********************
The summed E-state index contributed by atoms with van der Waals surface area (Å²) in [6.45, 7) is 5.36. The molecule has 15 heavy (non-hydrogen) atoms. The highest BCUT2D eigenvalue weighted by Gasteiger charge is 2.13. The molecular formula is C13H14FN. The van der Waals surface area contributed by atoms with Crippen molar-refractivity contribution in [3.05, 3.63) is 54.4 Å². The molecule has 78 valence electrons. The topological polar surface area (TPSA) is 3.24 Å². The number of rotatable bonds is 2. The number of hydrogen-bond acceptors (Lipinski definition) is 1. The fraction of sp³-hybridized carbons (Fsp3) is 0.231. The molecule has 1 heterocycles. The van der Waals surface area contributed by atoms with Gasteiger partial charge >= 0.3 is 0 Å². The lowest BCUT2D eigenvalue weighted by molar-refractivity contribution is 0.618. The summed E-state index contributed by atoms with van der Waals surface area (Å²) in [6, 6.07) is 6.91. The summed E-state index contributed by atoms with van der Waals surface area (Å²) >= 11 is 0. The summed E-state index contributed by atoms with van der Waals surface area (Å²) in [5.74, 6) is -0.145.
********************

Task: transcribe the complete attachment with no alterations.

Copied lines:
The summed E-state index contributed by atoms with van der Waals surface area (Å²) in [6.45, 7) is 5.36. The molecule has 15 heavy (non-hydrogen) atoms. The highest BCUT2D eigenvalue weighted by Gasteiger charge is 2.13. The molecular formula is C13H14FN. The van der Waals surface area contributed by atoms with Crippen molar-refractivity contribution in [3.05, 3.63) is 54.4 Å². The molecule has 78 valence electrons. The topological polar surface area (TPSA) is 3.24 Å². The number of rotatable bonds is 2. The number of hydrogen-bond acceptors (Lipinski definition) is 1. The fraction of sp³-hybridized carbons (Fsp3) is 0.231. The molecule has 1 heterocycles. The van der Waals surface area contributed by atoms with Gasteiger partial charge >= 0.3 is 0 Å². The lowest BCUT2D eigenvalue weighted by molar-refractivity contribution is 0.618. The summed E-state index contributed by atoms with van der Waals surface area (Å²) in [6, 6.07) is 6.91. The summed E-state index contributed by atoms with van der Waals surface area (Å²) >= 11 is 0. The summed E-state index contributed by atoms with van der Waals surface area (Å²) in [5.74, 6) is -0.145.